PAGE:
Wednesday, February 13, 2008

G.I. Joe: A Real American Hero #6 (December 1982)

To Fail is to Conquer... to Succeed is to Die!

Credits: Larry Hama (writer), Herb Trimpe (co-writer/artist), Jack Abel (inker), Jim Novak (letterer), Christie Scheele (colorist), Tom DeFalco (editor)

Feature Characters: Breaker, Clutch, Flash, Grand Slam, Grunt, Hawk, Rock ‘N Roll, Scarlett, Short-Fuze, Snake Eyes, Stalker, Steeler, Zap

Supporting Characters: General Flagg (behind the scenes, appears next in G.I. Joe #11)

Guest Appearances (first appearance for all): Colonel Brekhov, Horrorshow, Schrage, Stormavik (real names never revealed), Daina (Daina L. Janack, full name revealed in G.I. Joe Volume 2 #28, with the others as the Oktober Guard)

Villains: Cobra Commander, Cobra troops

Other Characters (first appearance for all): Ahmed (leader of an Afghan rebel tribe), a CIA agent (liaison between the G.I. Joe team and the Afghan rebels; both appear next in G.I. Joe Special Missions #9)

Character Notes: Although the entire team appears at various points in this story, only Breaker, Clutch, Flash, Hawk, Scarlett, Stalker, and Steeler figure significantly.

During Hawk's briefing, Grand Slam is specifically named as part of the mission team. However, Flash is named later. The next issue makes it clear that this is indeed Flash and not Grand Slam.

Story: A G.I. Joe team is sent to retrieve a top-secret Soviet aircraft that crash-landed in Afghanistan. However, the Soviet Union has sent their special operations unit, the Oktober Guard, to retrieve the aircraft as well. The two teams battle briefly before they are captured by Cobra.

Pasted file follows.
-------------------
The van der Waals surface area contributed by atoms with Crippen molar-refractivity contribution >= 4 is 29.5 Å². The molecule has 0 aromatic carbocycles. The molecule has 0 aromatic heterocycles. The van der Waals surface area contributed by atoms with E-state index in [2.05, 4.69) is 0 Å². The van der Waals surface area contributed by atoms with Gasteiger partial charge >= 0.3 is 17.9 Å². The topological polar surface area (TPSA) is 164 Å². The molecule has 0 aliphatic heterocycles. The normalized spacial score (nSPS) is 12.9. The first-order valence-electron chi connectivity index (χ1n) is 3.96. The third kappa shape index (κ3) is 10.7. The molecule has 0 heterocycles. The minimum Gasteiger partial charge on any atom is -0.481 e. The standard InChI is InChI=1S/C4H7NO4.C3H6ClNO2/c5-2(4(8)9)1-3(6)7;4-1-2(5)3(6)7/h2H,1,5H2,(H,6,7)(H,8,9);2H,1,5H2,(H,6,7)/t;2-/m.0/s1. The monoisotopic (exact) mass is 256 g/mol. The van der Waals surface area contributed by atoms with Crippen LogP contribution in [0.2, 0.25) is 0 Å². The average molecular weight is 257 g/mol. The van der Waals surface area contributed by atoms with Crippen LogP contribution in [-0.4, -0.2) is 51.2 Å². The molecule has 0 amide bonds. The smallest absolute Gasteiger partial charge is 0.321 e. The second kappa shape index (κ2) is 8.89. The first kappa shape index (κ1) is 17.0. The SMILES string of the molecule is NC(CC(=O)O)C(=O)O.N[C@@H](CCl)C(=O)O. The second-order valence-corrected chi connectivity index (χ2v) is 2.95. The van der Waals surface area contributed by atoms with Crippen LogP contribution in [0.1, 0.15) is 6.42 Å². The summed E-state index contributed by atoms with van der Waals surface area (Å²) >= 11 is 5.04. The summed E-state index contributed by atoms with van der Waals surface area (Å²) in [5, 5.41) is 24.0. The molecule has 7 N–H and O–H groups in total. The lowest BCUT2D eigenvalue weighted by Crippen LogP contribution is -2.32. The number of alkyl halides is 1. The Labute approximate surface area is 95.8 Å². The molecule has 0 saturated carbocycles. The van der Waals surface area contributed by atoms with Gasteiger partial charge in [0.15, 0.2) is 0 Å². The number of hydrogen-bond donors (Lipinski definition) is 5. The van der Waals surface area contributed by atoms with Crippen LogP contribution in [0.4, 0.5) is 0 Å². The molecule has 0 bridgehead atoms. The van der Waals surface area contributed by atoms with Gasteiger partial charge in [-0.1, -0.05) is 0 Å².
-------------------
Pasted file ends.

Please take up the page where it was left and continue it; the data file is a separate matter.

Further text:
Reagan-era Goodness: Most of this story takes place in Afghanistan after the Soviet Union illegally annexed it.

Review: Where to begin on this one? For starters, Larry Hama and Herb Trimpe throw the standard "go get it" mission into the political hotbed that was Afghanistan. Also included are a tribe of Afghan rebels (they certainly weren't the Taliban since they tolerated Scarlett's presence) and a CIA liaison. For folks not around at the time, the CIA was helping the locals wage war against the Soviets with hopes of knocking the Communist influence back over the Iron Curtain.

The invention of the Oktober Guard only makes sense though I'm curious as to why the team remained so small over the years. Still, the Soviet equivalent of G.I. Joe is a neat thing to see and would recur every so often. Originally, the team was to be named the Pravda Patrol and were to appear in issue #3. You can learn more about this here.

At the time the issue came out, there was a bit of controversy regarding Hawk's secret communication with Cobra. The good colonel reveals just what was going on at the end of the next issue.

This was a reasonably strong beginning to one of G.I. Joe's first multi-part stories. I remember being blown away by the second part, but we'll tackle that next time.

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